jheaton said...

@Anon 8:10 & @Margaret, I think [Mainline?] for AORTAL is fair, because mainline is often seen as an adjective, as in Mainline Protestantism.

@Ron, the full title of that song is "Que Sera, Sera (Whatever Will Be, Will Be)." But note that the puzzle didn't ask for a song title; it asked for song title words. So I think it's fair.

The NE gave me the most trouble too, despite FLEMISH being the very first thing I entered in the grid. It was my subsequent entry of FRAGMENT in place of FRACTION that tripped me up. The pair of names slowed me down too. I'd heard of Nick Mancuso at least.

JSW said...

Wow I needed a lot of google which I do consider cheating. Ironically I got both long ones fairly early on.

Anonymous said...

Ron W.. Think RUBENSthe painter

Margaret said...

Thanks, @jheaton, that helps. I couldn't wrap my head around that form of mainline.

Ron Worden said...

sorry I guess I was thinking about lunch at the time. Thanks @JHeaton for clearing up the song title issue I had.

C said...

DNF for me today. NW corner did me in, mainly the Riyadh clue was my Waterloo. Tough but fairish for a Saturday.

Btw, the Beatles concert in Candlestick was their last US performance, I believe. SF gets all of the "last US performance" cred for most bands. That has to be worth something somewhere.

Anonymous said...

Loved this one. FLEMISH - FRACTION...etc. Lots of tough but fair ones. Almost gave up... But then remembered Nathan Hot Dogs and it all fell into place.

Took a long time but very satisfying when it was all done.

Love this blog,

Dean

Dave in Bend, OR said...

@Ron, being an ex-resident of L.A. I can tell you that I know what an Air Quality Index is. (FWIW)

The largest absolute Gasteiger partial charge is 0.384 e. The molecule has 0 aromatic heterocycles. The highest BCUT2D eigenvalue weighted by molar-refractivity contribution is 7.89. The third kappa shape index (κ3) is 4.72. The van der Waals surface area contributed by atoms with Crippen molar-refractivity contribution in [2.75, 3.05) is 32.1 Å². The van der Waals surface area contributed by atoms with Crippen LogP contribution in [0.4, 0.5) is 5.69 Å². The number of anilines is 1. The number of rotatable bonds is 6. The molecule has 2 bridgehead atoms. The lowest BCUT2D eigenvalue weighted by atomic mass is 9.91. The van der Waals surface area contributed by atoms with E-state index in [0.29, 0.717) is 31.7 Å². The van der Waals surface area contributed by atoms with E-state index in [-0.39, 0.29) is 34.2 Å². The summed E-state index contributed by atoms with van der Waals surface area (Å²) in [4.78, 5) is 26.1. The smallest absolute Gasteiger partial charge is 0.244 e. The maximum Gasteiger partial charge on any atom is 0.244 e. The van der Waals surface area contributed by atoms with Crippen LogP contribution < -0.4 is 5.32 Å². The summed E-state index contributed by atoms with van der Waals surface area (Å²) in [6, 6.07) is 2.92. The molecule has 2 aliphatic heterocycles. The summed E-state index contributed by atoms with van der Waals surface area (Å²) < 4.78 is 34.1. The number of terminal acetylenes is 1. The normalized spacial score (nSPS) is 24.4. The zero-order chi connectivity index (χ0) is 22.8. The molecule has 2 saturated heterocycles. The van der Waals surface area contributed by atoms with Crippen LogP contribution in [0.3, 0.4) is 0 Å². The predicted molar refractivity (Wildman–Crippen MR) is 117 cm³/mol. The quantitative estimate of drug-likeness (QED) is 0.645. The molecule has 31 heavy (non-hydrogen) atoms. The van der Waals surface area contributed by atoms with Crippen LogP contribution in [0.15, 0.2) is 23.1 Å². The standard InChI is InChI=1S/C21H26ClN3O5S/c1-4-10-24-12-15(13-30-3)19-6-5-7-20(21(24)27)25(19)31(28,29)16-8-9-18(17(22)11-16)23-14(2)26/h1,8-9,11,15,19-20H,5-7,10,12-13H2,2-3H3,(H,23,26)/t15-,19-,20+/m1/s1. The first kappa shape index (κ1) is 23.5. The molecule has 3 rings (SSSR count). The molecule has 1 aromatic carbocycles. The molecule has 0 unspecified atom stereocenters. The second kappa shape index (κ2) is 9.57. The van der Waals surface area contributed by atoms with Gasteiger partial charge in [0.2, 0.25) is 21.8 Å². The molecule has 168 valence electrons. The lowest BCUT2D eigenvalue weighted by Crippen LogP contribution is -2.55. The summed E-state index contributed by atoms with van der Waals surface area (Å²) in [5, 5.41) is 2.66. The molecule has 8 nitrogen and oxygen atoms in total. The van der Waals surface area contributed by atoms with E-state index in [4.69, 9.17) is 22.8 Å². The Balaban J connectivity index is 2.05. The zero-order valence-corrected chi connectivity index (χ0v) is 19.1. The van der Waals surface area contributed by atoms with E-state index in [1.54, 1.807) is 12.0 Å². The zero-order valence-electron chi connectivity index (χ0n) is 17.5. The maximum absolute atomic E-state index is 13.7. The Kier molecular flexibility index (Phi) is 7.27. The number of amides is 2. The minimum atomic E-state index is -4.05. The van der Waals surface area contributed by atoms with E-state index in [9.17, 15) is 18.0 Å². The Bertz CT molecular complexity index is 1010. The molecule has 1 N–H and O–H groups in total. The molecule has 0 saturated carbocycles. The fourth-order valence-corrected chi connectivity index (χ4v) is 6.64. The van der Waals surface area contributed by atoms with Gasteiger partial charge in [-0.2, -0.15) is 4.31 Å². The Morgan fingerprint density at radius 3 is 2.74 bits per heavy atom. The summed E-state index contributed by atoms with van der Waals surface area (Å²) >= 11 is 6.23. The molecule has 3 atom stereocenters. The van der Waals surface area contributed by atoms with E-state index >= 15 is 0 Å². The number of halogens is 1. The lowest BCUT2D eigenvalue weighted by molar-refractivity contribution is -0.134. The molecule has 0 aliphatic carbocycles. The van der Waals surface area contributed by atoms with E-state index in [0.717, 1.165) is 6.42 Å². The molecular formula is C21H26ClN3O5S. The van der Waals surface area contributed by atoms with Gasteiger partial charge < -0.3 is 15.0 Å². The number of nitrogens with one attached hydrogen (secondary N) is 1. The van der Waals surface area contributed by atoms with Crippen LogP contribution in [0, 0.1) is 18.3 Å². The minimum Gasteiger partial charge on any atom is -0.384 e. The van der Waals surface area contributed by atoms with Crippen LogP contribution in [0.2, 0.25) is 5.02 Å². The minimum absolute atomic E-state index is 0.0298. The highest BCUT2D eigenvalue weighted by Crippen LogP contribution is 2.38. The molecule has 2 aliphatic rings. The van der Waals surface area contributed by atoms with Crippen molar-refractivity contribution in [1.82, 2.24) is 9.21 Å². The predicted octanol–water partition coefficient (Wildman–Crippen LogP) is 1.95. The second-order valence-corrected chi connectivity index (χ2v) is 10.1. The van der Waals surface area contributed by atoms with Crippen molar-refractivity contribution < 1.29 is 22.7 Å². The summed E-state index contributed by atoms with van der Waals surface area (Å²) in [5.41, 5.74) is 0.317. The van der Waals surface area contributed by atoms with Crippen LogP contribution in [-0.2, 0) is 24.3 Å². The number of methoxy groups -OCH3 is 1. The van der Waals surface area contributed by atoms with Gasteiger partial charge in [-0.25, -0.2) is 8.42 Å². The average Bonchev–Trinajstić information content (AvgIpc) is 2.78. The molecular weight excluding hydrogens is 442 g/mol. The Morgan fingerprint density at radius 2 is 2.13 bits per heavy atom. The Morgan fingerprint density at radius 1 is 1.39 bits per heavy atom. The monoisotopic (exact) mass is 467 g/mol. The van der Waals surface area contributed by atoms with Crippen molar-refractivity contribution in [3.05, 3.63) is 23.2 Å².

backbiter said...

I disagree with JSW. Google is not cheating. Buying a Dell from the store then looking in the back for an answer is cheating. You just look at the word and write it in. When you google you are not just looking at the word. You will actually learn something about the subject. I can't tell you how many times I've googled a clue then went astray from the puzzle. I've read ten articles or more about a specific thing before I remember that I was doing it for a crossword in the first place. Then I get back to the crossword and finish. Reading about it only makes you a stronger solver for future puzzles instead of just getting the word.

Cheers!

*clink*

MPPuzzler said...

I thought it was tough, but actually easier than the last few Saturdays. I had the most trouble in the SW.

It was interesting to learn that STEN is an acronym. I only know it from crossword puzzles.

backbiter said...

I did an alphabet run at least five times for the J et. al. It was on the last run I finally figured out Dr. J
Here's me in my head. das j dbs j dbc j etc. Never heard of Eleazar which wasn't making it any easier. Looked it up after the solve. Some biblical thing. A very weak subject for me as well.

Cheers!

*clink*

CoffeeLvr said...

Tough, DNF, but I enjoyed it. I'd like to be able to go to any stadium, have a HOT DOG and R.C.COLA or BUBBLE UP, sit back and thrill to a BEATLES CONCERT. Of course, the Beatles broke up in 1970, I avoid eating cured fatty meats, and I don't drink sugared sodas, whatever the source of the sugar.

I got some of the toughies (IBN SAUD) but switched the skill level about halfway through when I was stuck. I won't remember SCARNE, but maybe ELEAZAR, if the Z is in place.

Peter said...

Lucky to finish this one.